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Human Papillomavirus Vaccine

(HPV Vaccine)

What Is Human Papillomavirus?

Human papillomaviruses (HPV) are a group of more than 100 viruses.

Certain types of HPV can cause genital warts, which are growths or bumps that appear:

Some strains of HPV are linked to cervical cancer. Although it is less common, some strains are linked to cancers of the vulva, anus, throat, and penis.

HPV is easily spread during oral, genital, or anal sex with an infected partner.

Many people will be exposed to a form of HPV at some point in their lives. Not all will become infected or develop symptoms.

What Is the HPV Vaccine?

The HPV vaccine contains virus-like particles that are not infectious. These particles produce antibodies to prevent HPV from infecting cells. The vaccine is given by injection into the muscle.

The vaccine protects against 9 types of HPV strains. It may be used to prevent the following conditions:

Who Should Be Vaccinated and When?

The HPV vaccine is recommended for girls and boys between 11-12 years old (2 doses at least 6 months apart). For the vaccine to be most effective, adolescents should complete the series before their first sexual contact in order to have time for an immune response to develop. The vaccine may be given starting at 9 years old.

Other recommendations for the HPV vaccine series include:

A 3-shot series is given in those with a suppressed immune system or if the vaccine is started at age 15 or older.

The vaccine is recommended to children starting at age 9 who have a history of sexual abuse.

What Are the Risks Associated With the HPV Vaccine?

Research suggests that the vaccine does not appear to cause any serious side effects. Like any vaccine, it has the potential to cause serious problems, such as a severe allergic reaction.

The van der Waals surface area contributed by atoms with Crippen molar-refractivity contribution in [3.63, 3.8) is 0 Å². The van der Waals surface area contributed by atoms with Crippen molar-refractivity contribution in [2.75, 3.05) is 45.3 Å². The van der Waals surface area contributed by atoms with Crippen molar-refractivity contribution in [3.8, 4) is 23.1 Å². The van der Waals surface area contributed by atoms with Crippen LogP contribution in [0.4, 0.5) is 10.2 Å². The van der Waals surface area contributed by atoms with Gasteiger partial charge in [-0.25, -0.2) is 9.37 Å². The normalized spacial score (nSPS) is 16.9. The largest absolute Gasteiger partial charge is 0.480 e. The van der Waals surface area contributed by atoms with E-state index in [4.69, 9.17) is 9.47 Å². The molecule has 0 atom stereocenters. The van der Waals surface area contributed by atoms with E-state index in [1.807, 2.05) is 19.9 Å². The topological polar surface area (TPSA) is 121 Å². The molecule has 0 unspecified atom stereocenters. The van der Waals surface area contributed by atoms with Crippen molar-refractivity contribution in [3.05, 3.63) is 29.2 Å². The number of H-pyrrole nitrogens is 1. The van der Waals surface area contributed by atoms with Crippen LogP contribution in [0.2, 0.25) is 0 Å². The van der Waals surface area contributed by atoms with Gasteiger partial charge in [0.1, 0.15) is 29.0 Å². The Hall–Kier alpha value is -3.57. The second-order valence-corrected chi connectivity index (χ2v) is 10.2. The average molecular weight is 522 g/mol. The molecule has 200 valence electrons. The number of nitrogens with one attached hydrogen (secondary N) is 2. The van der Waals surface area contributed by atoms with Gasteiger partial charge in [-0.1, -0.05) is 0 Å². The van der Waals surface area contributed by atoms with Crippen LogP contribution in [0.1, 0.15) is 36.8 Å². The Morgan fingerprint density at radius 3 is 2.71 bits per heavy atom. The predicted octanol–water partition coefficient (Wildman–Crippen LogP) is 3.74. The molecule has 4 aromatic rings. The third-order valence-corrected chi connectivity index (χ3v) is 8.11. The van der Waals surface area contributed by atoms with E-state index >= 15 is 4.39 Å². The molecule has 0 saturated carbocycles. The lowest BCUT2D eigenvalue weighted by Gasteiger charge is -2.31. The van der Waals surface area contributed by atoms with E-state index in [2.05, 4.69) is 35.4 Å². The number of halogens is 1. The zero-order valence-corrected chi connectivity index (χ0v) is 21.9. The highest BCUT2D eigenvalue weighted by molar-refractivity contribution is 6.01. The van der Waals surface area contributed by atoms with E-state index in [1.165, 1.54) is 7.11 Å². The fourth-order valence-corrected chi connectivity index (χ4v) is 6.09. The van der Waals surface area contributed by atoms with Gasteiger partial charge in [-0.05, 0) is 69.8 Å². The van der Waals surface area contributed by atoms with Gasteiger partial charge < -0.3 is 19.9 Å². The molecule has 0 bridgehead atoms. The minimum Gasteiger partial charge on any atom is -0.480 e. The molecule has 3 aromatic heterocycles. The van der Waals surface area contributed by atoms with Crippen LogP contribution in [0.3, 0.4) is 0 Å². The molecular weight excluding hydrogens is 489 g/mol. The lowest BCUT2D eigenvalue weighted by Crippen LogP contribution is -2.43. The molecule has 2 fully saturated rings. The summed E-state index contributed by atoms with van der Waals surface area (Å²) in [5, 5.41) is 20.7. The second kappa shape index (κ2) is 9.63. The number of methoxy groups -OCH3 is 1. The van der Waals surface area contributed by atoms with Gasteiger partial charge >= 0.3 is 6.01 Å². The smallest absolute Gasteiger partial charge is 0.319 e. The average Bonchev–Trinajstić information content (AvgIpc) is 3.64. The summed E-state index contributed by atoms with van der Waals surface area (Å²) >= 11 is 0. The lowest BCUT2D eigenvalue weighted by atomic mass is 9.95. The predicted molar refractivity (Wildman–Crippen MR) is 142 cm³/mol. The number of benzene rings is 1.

Some problems have been associated with the HPV vaccines, like pain, redness, swelling, or itching at the injection site. Other potential side effects include:

Who Should Not Be Vaccinated?

Do not get the vaccine if you:

What Other Ways Can HPV Be Prevented Besides Vaccination?

Avoiding physical contact with an infected sexual partner is the only way to completely prevent the spread of a genital HPV infection. Latex condoms may help reduce the spread. However, condoms are not 100% effective because they do not cover the entire genital area.

Other preventive measures include:

What Happens in the Event of an Outbreak?

According to the Centers for Disease Control and Prevention, about 14 million people become infected with sexually transmitted HPV each year. HPV vaccines cannot treat infections that already exist. The best way to prevent further spread of the disease is to get the vaccine before becoming infected.


National Cancer Institute

Vaccine and Immunizations
Centers for Disease Control and Prevention


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Human papillomavirus vaccine. EBSCO DynaMed website. Available at: Updated September 26, 2017. Accessed December 6, 2017.

Immunization schedules. Centers for Disease Control and Prevention website. Available at: Updated February 6, 2017. Accessed December 6, 2017.

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Last reviewed November 2018 by EBSCO Medical Review Board David L. Horn, MD, FACP  Last Updated: 5/23/2017